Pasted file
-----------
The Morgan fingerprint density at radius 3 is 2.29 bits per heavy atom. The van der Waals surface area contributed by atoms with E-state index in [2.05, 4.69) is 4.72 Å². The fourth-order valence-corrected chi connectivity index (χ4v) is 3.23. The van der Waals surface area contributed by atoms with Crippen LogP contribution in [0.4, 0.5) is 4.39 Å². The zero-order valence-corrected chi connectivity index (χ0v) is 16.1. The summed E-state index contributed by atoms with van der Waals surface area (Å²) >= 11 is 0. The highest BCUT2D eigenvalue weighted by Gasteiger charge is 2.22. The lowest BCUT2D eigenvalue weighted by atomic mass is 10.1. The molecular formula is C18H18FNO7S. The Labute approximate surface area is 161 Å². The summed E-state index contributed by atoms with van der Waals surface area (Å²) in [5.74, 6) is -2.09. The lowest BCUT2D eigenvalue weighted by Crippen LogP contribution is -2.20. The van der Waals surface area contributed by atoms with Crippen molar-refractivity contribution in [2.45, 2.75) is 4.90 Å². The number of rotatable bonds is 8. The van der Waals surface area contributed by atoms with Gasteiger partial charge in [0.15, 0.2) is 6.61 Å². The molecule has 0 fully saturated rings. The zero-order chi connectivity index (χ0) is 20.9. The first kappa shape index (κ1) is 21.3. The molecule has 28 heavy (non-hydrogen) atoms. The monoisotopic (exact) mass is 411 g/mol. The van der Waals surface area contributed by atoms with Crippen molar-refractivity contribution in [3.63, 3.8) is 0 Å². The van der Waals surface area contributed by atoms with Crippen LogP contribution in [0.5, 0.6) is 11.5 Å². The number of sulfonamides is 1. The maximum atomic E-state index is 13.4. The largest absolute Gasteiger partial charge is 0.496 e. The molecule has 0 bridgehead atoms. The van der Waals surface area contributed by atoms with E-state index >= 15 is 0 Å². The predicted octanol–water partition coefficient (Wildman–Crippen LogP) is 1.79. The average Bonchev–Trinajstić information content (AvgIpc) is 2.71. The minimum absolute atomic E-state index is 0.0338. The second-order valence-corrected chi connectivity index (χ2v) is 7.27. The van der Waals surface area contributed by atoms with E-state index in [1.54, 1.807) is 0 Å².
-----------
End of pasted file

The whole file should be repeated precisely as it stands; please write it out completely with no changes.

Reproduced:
The Morgan fingerprint density at radius 3 is 2.29 bits per heavy atom. The van der Waals surface area contributed by atoms with E-state index in [2.05, 4.69) is 4.72 Å². The fourth-order valence-corrected chi connectivity index (χ4v) is 3.23. The van der Waals surface area contributed by atoms with Crippen LogP contribution in [0.4, 0.5) is 4.39 Å². The zero-order valence-corrected chi connectivity index (χ0v) is 16.1. The summed E-state index contributed by atoms with van der Waals surface area (Å²) >= 11 is 0. The highest BCUT2D eigenvalue weighted by Gasteiger charge is 2.22. The lowest BCUT2D eigenvalue weighted by atomic mass is 10.1. The molecular formula is C18H18FNO7S. The Labute approximate surface area is 161 Å². The summed E-state index contributed by atoms with van der Waals surface area (Å²) in [5.74, 6) is -2.09. The lowest BCUT2D eigenvalue weighted by Crippen LogP contribution is -2.20. The van der Waals surface area contributed by atoms with Crippen molar-refractivity contribution in [2.45, 2.75) is 4.90 Å². The number of rotatable bonds is 8. The van der Waals surface area contributed by atoms with Gasteiger partial charge in [0.15, 0.2) is 6.61 Å². The molecule has 0 fully saturated rings. The zero-order chi connectivity index (χ0) is 20.9. The first kappa shape index (κ1) is 21.3. The molecule has 28 heavy (non-hydrogen) atoms. The monoisotopic (exact) mass is 411 g/mol. The van der Waals surface area contributed by atoms with Crippen molar-refractivity contribution in [3.63, 3.8) is 0 Å². The van der Waals surface area contributed by atoms with Crippen LogP contribution in [0.5, 0.6) is 11.5 Å². The number of sulfonamides is 1. The maximum atomic E-state index is 13.4. The largest absolute Gasteiger partial charge is 0.496 e. The molecule has 0 bridgehead atoms. The van der Waals surface area contributed by atoms with E-state index >= 15 is 0 Å². The predicted octanol–water partition coefficient (Wildman–Crippen LogP) is 1.79. The average Bonchev–Trinajstić information content (AvgIpc) is 2.71. The minimum absolute atomic E-state index is 0.0338. The second-order valence-corrected chi connectivity index (χ2v) is 7.27. The van der Waals surface area contributed by atoms with E-state index in [1.54, 1.807) is 0 Å².